About as much fad as I like is the bobbed pickup bed instead of the turtleback or fuel tank of a T- Bucket. I'd take a stripped '29 on '32 rails, add some juicers and baffle the pipes. Three 97s on an Offy is fine, sitting atop a flattie, Caddy, or maybe even an Olds. Small-block Chevys are welcome, but somewhat discouraged. American 12-spokes or Halli kidney beans on the front and American Torques or Halli five-holes work on the rear. So does a set of steelies, reversed or not, plated or not, maybe some Baby Moons....French some taillights, if you must.above the rear loop bumper. About as exotic as I would get would be a quickie on the rear, an Olds or GMC is fine. Call it cheap chic. Call it real. It's all about the beginnings and early days. Giving birth is messy...and wasn't always safe. Get my drift? One hundred forty with the top end floored...it was all about being different, better, faster...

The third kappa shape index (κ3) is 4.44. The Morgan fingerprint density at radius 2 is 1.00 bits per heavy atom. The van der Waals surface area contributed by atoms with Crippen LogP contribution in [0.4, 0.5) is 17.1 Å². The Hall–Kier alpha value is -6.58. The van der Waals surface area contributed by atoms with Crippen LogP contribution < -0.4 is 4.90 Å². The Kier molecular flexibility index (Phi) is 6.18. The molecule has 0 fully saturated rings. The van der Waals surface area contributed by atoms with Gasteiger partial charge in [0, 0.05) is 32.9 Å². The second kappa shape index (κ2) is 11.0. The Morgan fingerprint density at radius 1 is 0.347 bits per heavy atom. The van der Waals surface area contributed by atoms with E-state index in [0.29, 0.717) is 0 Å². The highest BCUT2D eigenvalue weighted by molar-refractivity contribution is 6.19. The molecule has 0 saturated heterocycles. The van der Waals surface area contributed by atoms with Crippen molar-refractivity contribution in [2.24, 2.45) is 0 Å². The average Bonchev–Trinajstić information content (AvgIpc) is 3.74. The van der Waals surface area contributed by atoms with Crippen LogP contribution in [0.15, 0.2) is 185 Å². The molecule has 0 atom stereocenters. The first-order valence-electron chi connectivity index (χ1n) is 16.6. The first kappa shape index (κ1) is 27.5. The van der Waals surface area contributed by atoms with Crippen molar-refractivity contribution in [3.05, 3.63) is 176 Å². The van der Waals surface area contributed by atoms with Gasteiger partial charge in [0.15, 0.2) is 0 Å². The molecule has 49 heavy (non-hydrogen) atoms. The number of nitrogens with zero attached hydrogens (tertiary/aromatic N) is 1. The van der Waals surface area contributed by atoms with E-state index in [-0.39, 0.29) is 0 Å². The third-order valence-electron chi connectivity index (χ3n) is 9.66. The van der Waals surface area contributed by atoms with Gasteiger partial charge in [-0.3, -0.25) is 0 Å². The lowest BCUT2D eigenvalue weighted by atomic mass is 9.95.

4. Dave Pye added a post in a topic How Good Are You in the Kitchen (Life Can't Be All Styrene)   

    Posted 01 August 2012 - 09:46 PM

    Dave. One question, though, do you brown the beef before adding it to the pot, or let it cook, as you didn't specify.

    Sorry, when I cut and pasted the recipe, a line got ommited. By all means cook the beef! Add it to the pot after the pork product and onions have just started to brown -- or before the onions start to look clear. It makes a good bowl of chili, in my opinion.
  5. Dave Pye added a post in a topic How Good Are You in the Kitchen (Life Can't Be All Styrene)   

    Okay guy and gals, try this:
    This is a recipe that was found in my grandfather’s journal, from back when he headed up cattle drives from northern Texas and southern Oklahoma up to the railheads in Kansas. He had a cook with whom he was so impressed, that he would try to hire “Cookie” (The cook’s real name Jim, but I like Cookie better) every year. He finally had Cookie scale down the recipe for home consumption. This is about as authentic as it gets.
    Traildriver Chili con Carne

    2 pounds diced (course-ground beef)
    2 onions, chopped up
    "Cookie's Spice Mix" (see below)
    ¼ pound salt pork, diced (bacon works for this)
    3-4 cups water (or beef bouillon, I like the bullion) or more if necessary